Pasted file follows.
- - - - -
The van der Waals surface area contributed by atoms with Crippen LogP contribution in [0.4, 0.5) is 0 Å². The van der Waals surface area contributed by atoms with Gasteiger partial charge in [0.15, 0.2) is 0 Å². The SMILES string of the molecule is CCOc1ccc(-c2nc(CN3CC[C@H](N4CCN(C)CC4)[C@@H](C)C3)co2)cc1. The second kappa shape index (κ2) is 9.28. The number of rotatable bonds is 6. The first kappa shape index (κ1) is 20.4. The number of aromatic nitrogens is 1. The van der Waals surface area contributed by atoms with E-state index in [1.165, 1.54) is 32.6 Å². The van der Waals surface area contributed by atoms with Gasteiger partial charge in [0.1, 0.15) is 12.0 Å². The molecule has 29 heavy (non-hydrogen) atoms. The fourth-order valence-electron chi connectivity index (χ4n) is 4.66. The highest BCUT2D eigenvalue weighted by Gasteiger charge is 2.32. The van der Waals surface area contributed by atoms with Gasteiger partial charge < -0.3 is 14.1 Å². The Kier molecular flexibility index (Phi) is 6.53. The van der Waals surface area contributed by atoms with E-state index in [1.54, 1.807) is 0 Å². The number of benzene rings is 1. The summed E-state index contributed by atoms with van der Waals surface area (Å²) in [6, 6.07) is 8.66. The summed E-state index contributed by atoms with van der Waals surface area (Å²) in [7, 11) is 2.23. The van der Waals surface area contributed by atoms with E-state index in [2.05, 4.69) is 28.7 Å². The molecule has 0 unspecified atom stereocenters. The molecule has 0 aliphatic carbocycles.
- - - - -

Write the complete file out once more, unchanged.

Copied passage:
The van der Waals surface area contributed by atoms with Crippen LogP contribution in [0.4, 0.5) is 0 Å². The van der Waals surface area contributed by atoms with Gasteiger partial charge in [0.15, 0.2) is 0 Å². The SMILES string of the molecule is CCOc1ccc(-c2nc(CN3CC[C@H](N4CCN(C)CC4)[C@@H](C)C3)co2)cc1. The second kappa shape index (κ2) is 9.28. The number of rotatable bonds is 6. The first kappa shape index (κ1) is 20.4. The number of aromatic nitrogens is 1. The van der Waals surface area contributed by atoms with E-state index in [1.165, 1.54) is 32.6 Å². The van der Waals surface area contributed by atoms with Gasteiger partial charge in [0.1, 0.15) is 12.0 Å². The molecule has 29 heavy (non-hydrogen) atoms. The fourth-order valence-electron chi connectivity index (χ4n) is 4.66. The highest BCUT2D eigenvalue weighted by Gasteiger charge is 2.32. The van der Waals surface area contributed by atoms with Gasteiger partial charge < -0.3 is 14.1 Å². The Kier molecular flexibility index (Phi) is 6.53. The van der Waals surface area contributed by atoms with E-state index in [1.54, 1.807) is 0 Å². The number of benzene rings is 1. The summed E-state index contributed by atoms with van der Waals surface area (Å²) in [6, 6.07) is 8.66. The summed E-state index contributed by atoms with van der Waals surface area (Å²) in [7, 11) is 2.23. The van der Waals surface area contributed by atoms with E-state index in [2.05, 4.69) is 28.7 Å². The molecule has 0 unspecified atom stereocenters. The molecule has 0 aliphatic carbocycles.